We arose bright and early for our very first excursion into the Amazon, and it was like someone had put in a request to the dolphins. Pink and gray dolphins appeared in abundance as we entered the Flor de Castaño, feeding and courting. Our day would be full of bird and other wildlife sightings as we explored deep into an oxbow lake, where the river pinched a meander as it shifted course over the years. Later in the day after several aboard enjoyed a kayaking exploration, we ventured into Supay Creek. We looked for elusive pygmy marmoset monkeys, the smallest in the world, and were treated to a rare sighting as a little group of monkeys licked sap from a tree. Our day was full of such creatures as sloths, yellow-headed caracaras, osprey, cormorants feeding and black-collared hawks and even a paradise tanager. The day proved to be but an appetizer for all the wonders yet to come.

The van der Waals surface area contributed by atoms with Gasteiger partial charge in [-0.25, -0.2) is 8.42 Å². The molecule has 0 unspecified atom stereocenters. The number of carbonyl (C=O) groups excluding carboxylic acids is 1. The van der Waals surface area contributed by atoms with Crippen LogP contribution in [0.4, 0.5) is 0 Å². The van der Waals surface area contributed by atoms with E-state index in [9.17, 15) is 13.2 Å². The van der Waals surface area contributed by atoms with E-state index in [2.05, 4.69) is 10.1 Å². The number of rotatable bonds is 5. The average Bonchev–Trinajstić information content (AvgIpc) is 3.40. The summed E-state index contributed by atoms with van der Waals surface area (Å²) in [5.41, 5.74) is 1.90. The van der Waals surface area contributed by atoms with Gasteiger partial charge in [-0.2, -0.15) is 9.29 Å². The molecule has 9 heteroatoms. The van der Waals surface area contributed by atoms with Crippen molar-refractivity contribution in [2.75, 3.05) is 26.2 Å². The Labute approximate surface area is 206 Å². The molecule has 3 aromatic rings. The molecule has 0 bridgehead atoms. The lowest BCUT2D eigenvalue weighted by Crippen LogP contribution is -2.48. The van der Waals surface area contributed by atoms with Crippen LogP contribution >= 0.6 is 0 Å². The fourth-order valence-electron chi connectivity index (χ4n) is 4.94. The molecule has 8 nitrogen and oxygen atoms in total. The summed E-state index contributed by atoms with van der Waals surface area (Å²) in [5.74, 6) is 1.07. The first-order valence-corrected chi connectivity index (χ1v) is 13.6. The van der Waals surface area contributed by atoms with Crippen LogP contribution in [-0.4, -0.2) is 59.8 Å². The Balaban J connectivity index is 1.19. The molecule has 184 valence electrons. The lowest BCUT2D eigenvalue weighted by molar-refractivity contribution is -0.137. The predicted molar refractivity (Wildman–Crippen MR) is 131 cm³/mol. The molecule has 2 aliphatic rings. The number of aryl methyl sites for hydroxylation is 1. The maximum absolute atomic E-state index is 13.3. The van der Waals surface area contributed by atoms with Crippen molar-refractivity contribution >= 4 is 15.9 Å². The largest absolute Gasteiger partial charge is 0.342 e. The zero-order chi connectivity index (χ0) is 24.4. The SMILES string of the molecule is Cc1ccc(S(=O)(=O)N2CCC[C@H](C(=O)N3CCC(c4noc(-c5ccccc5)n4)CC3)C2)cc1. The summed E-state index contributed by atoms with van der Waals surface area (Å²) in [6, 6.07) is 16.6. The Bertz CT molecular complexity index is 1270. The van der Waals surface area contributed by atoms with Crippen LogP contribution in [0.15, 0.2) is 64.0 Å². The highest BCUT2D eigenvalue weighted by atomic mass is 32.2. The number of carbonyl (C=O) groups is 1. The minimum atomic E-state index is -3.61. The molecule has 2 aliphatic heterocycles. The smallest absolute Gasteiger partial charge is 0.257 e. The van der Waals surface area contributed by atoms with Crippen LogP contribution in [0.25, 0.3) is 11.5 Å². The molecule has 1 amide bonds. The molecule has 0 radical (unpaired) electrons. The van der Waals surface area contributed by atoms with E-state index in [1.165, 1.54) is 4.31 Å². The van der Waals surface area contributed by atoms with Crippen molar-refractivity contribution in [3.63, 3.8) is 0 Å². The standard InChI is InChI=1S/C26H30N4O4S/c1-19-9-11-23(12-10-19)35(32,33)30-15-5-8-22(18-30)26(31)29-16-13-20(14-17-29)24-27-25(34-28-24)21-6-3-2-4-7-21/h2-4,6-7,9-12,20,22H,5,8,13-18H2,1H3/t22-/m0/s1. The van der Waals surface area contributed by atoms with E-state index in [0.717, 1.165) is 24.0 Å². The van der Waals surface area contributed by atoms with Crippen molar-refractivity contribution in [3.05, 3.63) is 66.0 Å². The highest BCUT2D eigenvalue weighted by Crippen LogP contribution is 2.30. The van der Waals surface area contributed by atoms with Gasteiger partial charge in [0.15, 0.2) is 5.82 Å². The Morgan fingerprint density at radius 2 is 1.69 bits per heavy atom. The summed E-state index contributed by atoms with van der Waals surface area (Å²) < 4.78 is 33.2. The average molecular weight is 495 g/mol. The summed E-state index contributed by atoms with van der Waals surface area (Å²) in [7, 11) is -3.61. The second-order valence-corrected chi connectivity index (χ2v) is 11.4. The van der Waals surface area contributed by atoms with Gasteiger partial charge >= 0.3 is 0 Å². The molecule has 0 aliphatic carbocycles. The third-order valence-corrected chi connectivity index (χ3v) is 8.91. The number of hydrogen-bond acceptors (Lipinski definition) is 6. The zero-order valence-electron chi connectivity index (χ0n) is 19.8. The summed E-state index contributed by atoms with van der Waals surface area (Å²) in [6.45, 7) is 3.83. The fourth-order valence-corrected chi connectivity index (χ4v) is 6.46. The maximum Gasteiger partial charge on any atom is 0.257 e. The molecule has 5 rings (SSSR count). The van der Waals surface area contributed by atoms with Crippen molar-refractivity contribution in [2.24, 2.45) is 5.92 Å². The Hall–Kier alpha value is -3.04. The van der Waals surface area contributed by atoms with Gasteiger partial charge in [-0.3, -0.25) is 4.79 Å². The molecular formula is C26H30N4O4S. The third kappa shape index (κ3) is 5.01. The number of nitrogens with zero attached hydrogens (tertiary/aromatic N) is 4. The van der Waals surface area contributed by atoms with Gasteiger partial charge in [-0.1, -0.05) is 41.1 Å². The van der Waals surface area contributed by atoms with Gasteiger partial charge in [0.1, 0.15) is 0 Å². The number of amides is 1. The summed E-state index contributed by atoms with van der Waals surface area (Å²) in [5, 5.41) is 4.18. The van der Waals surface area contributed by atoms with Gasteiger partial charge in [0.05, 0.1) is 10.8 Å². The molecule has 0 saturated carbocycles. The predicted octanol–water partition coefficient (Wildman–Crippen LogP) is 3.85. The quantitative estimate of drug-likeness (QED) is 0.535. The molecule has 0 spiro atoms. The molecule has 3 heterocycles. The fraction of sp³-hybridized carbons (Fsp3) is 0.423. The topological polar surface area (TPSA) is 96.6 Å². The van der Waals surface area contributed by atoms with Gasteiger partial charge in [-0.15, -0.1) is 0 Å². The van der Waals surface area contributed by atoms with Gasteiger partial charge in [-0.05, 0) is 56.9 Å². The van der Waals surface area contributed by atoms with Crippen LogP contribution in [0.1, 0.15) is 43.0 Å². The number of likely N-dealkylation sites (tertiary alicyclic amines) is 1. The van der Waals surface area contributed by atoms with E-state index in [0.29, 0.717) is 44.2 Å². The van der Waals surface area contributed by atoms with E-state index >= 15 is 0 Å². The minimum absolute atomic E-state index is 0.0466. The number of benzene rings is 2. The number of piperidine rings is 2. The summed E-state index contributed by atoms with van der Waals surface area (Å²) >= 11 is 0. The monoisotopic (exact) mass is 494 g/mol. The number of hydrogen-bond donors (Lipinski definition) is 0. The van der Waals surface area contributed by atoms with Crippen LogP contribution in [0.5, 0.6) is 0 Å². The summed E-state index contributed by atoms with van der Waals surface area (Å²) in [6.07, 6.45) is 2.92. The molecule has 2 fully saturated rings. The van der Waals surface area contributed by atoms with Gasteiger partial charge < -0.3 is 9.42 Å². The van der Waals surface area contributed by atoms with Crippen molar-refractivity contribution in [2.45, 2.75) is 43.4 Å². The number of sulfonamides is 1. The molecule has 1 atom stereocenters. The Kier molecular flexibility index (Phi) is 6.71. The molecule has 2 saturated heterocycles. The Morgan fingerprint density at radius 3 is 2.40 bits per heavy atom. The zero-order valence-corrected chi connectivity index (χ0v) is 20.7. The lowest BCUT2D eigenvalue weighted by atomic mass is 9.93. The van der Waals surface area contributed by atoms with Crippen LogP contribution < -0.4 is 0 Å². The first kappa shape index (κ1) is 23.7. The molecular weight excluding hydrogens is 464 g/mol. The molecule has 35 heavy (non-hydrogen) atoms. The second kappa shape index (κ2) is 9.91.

After another delicious breakfast we went to a local village called Amazonas to learn about the traditional way of life and how it’s changing. While we were there a few dozen of the local children followed us around and posed for photos, we watched a demonstration about pressing sugarcane juice for drinking or fermenting, we learned about how to use traditional plants to make dyes, and we visited the local school house. After lunch we utilized the skiffs to explore two small streams and found even more rare birds including the white-headed marsh tyrant, slender billed and snail kites, a red and white spinetail, and a grey breasted saber-wing. We then went to the confluence of the Ucayali and Marañon Rivers where they form the Amazon River and had a champagne toast to celebrate the last night on the Amazon. On the way back to the ship we stopped at a small island and had a moment of silence to enjoy the sound of tens of thousands of canary winged parakeets flying across the water to roost.